When people take their vehicle in for repair, most will ask for an estimate and then leave it at that, but it may be worth your while to dig a little deeper and inquire about the parts that will be used for your vehicle’s repair.

Auto repair shops have two main options when they order parts to replace the worn out or broken ones on your vehicle:

OEM – Original Equipment Manufacturer
LKQ – Like Kind and Quality, or Aftermarket

The above categories are not just application to fenders and bumpers, but cover almost every conceivable component of a car that can be replaced during a service or repair, including batteries, wheels, brakes, fenders, bumpers, oil filters, fuel pumps, hoses, and air filters.

Regardless of whether the repair is part of an insurance claim or not, you still have a choice about the parts going into your car. In most cases, it’s preferable to use the OEM versions if this is an option. These are the manufacturers own brand (or approved by them), which have been specifically designed to work most efficiently in your car, truck or van.

An OEM part will be stamped with a seal of approval from the manufacturer, and you can be sure they will fit the vehicle as good as they did when it first rolled off the factory floor.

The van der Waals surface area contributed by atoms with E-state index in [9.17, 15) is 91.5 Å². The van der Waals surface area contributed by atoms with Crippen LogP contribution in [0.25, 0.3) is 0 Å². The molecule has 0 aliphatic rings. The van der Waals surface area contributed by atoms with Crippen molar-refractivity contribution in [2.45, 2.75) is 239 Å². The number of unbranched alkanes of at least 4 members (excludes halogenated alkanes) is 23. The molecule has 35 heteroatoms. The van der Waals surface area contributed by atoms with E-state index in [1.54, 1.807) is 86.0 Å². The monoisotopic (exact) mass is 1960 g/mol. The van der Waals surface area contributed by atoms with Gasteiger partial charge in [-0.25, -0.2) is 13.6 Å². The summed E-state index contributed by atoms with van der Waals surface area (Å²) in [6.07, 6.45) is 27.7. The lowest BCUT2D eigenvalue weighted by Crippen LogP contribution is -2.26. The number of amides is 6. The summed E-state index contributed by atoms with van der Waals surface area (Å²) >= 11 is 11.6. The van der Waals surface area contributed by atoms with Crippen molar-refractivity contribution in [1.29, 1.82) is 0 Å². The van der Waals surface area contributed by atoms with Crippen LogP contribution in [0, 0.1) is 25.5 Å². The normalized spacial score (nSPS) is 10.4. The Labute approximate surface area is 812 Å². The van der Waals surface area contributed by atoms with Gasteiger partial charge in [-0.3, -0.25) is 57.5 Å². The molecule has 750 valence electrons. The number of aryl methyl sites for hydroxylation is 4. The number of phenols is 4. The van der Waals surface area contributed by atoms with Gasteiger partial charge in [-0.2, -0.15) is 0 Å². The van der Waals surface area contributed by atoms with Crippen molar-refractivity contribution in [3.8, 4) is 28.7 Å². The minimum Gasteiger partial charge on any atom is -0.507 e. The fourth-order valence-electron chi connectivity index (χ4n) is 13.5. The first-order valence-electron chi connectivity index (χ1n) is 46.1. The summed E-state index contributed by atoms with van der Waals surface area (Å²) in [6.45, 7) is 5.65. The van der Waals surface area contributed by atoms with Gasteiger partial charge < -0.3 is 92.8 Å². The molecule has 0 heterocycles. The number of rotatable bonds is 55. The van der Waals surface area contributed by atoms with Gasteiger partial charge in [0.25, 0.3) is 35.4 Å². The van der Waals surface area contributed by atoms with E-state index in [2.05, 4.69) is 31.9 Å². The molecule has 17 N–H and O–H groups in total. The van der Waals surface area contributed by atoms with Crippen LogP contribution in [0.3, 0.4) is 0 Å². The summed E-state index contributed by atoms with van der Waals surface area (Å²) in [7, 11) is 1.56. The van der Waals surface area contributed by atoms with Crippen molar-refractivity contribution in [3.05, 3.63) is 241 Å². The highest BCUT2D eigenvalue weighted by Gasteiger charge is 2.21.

Like Kind and Quality (LKQ), most often Aftermarket, parts are often used as a way to save on cost. They refer to parts made by a different manufacturer than the vehicle producer. Some are higher quality than others, so it’s important to do some research if you are concerned that a cheaply built part is being used on your car. Many will come with a warranty from the manufacturer and can be just as good as OEM, so if done correctly, this can be a great option to save some money on your repair.

The biggest advantage for using aftermarket parts is the price, as they are most often substantially cheaper than the OEM versions. It also pays to keep in mind that aftermarket parts will usually have a significantly lower service life before failure, but this will depend on the manufacturer and the standards to which they adhere, as there are still many quality components available as aftermarket.

Another consideration to bear in mind when deciding on the types of parts you want used on your car repair is the warranty. OEM parts will often come with at least a 12-month warranty period, whereas aftermarket may or may not come with a warranty, depending on which one you choose. As always, it pays to use a quality service center that is upfront about the price they are charging and the parts they use. Never be afraid to ask questions when your vehicle is being repaired!

The Difference between OEM and Aftermarket Parts